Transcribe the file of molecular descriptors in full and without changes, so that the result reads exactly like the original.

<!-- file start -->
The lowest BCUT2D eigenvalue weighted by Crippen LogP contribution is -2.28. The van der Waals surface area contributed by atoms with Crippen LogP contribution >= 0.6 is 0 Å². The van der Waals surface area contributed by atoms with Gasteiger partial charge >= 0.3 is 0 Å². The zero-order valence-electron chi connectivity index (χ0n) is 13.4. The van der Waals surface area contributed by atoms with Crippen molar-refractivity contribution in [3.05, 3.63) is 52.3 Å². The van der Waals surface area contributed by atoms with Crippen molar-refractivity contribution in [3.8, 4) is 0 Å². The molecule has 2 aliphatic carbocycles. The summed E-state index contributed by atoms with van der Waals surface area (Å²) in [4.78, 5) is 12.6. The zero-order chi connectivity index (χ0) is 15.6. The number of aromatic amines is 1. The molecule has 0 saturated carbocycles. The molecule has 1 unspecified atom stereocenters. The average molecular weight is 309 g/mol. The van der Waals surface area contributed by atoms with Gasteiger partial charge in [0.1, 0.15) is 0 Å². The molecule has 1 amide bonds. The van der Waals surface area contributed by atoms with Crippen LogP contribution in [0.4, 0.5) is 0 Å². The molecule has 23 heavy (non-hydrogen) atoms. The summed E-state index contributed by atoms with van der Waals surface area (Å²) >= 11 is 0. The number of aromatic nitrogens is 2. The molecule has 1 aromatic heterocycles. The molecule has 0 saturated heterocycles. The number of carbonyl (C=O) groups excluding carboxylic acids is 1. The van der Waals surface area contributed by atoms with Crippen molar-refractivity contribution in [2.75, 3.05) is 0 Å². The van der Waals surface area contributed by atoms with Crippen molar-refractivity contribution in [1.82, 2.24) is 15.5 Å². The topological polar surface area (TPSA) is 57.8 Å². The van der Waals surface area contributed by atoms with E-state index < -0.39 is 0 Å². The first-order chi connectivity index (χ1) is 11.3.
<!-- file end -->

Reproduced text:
The lowest BCUT2D eigenvalue weighted by Crippen LogP contribution is -2.28. The van der Waals surface area contributed by atoms with Crippen LogP contribution >= 0.6 is 0 Å². The van der Waals surface area contributed by atoms with Gasteiger partial charge >= 0.3 is 0 Å². The zero-order valence-electron chi connectivity index (χ0n) is 13.4. The van der Waals surface area contributed by atoms with Crippen molar-refractivity contribution in [3.05, 3.63) is 52.3 Å². The van der Waals surface area contributed by atoms with Crippen molar-refractivity contribution in [3.8, 4) is 0 Å². The molecule has 2 aliphatic carbocycles. The summed E-state index contributed by atoms with van der Waals surface area (Å²) in [4.78, 5) is 12.6. The zero-order chi connectivity index (χ0) is 15.6. The number of aromatic amines is 1. The molecule has 0 saturated carbocycles. The molecule has 1 unspecified atom stereocenters. The average molecular weight is 309 g/mol. The van der Waals surface area contributed by atoms with Gasteiger partial charge in [0.1, 0.15) is 0 Å². The molecule has 1 amide bonds. The van der Waals surface area contributed by atoms with Crippen LogP contribution in [0.4, 0.5) is 0 Å². The molecule has 23 heavy (non-hydrogen) atoms. The summed E-state index contributed by atoms with van der Waals surface area (Å²) >= 11 is 0. The number of aromatic nitrogens is 2. The molecule has 1 aromatic heterocycles. The molecule has 0 saturated heterocycles. The number of carbonyl (C=O) groups excluding carboxylic acids is 1. The van der Waals surface area contributed by atoms with Crippen molar-refractivity contribution in [2.75, 3.05) is 0 Å². The van der Waals surface area contributed by atoms with Crippen molar-refractivity contribution in [1.82, 2.24) is 15.5 Å². The topological polar surface area (TPSA) is 57.8 Å². The van der Waals surface area contributed by atoms with E-state index < -0.39 is 0 Å². The first-order chi connectivity index (χ1) is 11.3.